The gold line hugs the green trend closely -- as you would expect, when the green line is based on the values shown in gold. The green line runs down the center of the variations shown by the gold. But also, there are no wide separations. In the whole of the green and gold, no separation of the lines is larger than the smallest separation of red and blue that appears in the 1980s.

So: Does everything stay in proportion? No. The separation of RGDP from trend is not dependent on the level of RGDP. The increase of separation in the late years is greater, out of proportion to the increase in the level of RGDP.

A Second Evaluation

I thought of another way to compare RGDP and trend: Look at RGDP relative to Trend. Look at the ratio. If the separation of RGDP from Trend increases in proportion as the trend increases, the ratio will run roughly flat. If the ratio is roughly flat, we will know that the separation is a mirage. But if the ratio shows that the separation is increasing, then we will know that RGDP is definitely falling behind its 1947-1979 trend.

To figure the ratio I will divide RGDP by Trend and show it as a percentage. When RGDP is precisely on trend, the graph will show 100% (meaning that RGDP is 100% of the Trend value). Where RGDP is above trend, its value will be more than 100% on the graph. And where RGDP is below trend, its value will be less than 100% on the graph.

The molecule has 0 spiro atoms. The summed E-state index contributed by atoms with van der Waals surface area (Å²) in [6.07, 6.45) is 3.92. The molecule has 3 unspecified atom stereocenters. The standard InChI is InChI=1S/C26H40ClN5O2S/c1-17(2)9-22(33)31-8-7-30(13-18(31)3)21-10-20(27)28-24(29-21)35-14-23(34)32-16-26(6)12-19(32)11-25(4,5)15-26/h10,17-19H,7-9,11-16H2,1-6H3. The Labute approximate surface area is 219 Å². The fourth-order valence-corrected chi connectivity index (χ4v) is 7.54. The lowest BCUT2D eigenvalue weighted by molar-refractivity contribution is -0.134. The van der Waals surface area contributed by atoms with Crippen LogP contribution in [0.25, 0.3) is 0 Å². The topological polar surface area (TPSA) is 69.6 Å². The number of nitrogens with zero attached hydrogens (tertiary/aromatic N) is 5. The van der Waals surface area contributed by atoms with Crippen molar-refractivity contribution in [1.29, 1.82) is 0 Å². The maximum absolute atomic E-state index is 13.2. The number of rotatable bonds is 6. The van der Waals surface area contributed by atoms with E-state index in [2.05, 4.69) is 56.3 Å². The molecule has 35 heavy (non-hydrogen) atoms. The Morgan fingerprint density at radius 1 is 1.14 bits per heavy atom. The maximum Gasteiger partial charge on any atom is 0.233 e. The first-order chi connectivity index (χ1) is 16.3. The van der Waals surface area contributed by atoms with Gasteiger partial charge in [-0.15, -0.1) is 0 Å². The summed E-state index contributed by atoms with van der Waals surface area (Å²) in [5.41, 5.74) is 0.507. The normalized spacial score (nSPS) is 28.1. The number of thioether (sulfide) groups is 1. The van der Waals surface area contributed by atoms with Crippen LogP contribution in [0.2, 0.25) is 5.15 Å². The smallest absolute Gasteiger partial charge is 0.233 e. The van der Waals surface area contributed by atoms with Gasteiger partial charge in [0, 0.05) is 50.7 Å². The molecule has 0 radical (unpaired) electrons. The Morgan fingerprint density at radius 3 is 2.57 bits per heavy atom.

For example, if the ratio shows a value of 102%, we know that RGDP is 2% above trend; and if the ratio shows a value of 97%, we know that RGDP is 3% below trend.

Graph #6: RGDP as a Percent of the 1947-1979 Trend
I evaluate this graph by imagining straight lines. I imagine a straight line at the 100% level from 1947 to 1975 or a little after. And I imagine a straight line starting around 1967 and downsloping so as to pass through the "center" of the wavy blue line from 1967 to 2012. The two trends I imagine don't meet at a point; they overlap from 1967 to 1975 or after. That's probably realistic: Changes in the economy are not usually instantaneous.

So we can say that RGDP clung to trend until the latter 1970s, or we can say it abandoned the trend by 1967. These are our choices. Either way, we must say that RGDP shows a significant fall from trend.

A Closer Look

There's a lot of white space on Graph #6. You could cut off everything below 60% of Trend, and everything above 110% of Trend, and still see all of the blue line. We should do that. It will allow us to fit more faint horizontal lines on the graph, to better gauge how much RGDP varies from Trend.

Graph #7: RGDP Within 5% of Trend from 1947 to 1979